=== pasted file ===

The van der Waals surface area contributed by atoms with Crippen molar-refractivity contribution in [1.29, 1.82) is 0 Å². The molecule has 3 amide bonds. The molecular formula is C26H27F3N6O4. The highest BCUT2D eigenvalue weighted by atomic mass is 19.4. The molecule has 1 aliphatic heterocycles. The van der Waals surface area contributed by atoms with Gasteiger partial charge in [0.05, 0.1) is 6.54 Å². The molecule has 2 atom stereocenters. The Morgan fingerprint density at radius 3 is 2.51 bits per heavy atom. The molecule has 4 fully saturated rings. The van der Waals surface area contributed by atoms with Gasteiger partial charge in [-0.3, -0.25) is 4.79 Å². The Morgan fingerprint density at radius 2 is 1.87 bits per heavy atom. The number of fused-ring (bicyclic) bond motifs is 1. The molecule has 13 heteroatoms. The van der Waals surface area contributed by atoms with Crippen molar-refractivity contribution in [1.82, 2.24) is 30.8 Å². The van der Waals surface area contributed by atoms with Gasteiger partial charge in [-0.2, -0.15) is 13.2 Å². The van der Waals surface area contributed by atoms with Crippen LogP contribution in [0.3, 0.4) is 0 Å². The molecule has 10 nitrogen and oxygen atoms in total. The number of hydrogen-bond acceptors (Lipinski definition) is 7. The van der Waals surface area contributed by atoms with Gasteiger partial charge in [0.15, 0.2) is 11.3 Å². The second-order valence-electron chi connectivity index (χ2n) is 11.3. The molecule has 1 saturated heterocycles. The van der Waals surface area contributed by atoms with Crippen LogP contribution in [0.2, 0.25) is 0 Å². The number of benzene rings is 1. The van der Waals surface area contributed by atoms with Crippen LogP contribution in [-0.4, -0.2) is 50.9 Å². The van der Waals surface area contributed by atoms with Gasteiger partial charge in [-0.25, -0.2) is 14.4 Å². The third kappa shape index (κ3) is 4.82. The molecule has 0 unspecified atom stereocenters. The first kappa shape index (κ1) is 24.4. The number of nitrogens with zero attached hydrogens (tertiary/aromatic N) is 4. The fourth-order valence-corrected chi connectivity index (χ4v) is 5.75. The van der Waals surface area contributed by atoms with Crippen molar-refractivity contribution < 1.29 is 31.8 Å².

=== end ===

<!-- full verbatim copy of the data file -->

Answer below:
The van der Waals surface area contributed by atoms with Crippen molar-refractivity contribution in [1.29, 1.82) is 0 Å². The molecule has 3 amide bonds. The molecular formula is C26H27F3N6O4. The highest BCUT2D eigenvalue weighted by atomic mass is 19.4. The molecule has 1 aliphatic heterocycles. The van der Waals surface area contributed by atoms with Gasteiger partial charge in [0.05, 0.1) is 6.54 Å². The molecule has 2 atom stereocenters. The Morgan fingerprint density at radius 3 is 2.51 bits per heavy atom. The molecule has 4 fully saturated rings. The van der Waals surface area contributed by atoms with Gasteiger partial charge in [-0.3, -0.25) is 4.79 Å². The Morgan fingerprint density at radius 2 is 1.87 bits per heavy atom. The number of fused-ring (bicyclic) bond motifs is 1. The molecule has 13 heteroatoms. The van der Waals surface area contributed by atoms with Crippen molar-refractivity contribution in [1.82, 2.24) is 30.8 Å². The van der Waals surface area contributed by atoms with Gasteiger partial charge in [-0.2, -0.15) is 13.2 Å². The van der Waals surface area contributed by atoms with Crippen LogP contribution in [0.3, 0.4) is 0 Å². The molecule has 10 nitrogen and oxygen atoms in total. The number of hydrogen-bond acceptors (Lipinski definition) is 7. The van der Waals surface area contributed by atoms with Gasteiger partial charge in [0.15, 0.2) is 11.3 Å². The second-order valence-electron chi connectivity index (χ2n) is 11.3. The molecule has 1 saturated heterocycles. The van der Waals surface area contributed by atoms with Crippen LogP contribution in [0.2, 0.25) is 0 Å². The number of benzene rings is 1. The van der Waals surface area contributed by atoms with Crippen LogP contribution in [-0.4, -0.2) is 50.9 Å². The van der Waals surface area contributed by atoms with Gasteiger partial charge in [-0.25, -0.2) is 14.4 Å². The third kappa shape index (κ3) is 4.82. The molecule has 0 unspecified atom stereocenters. The first kappa shape index (κ1) is 24.4. The number of nitrogens with zero attached hydrogens (tertiary/aromatic N) is 4. The fourth-order valence-corrected chi connectivity index (χ4v) is 5.75. The van der Waals surface area contributed by atoms with Crippen molar-refractivity contribution < 1.29 is 31.8 Å².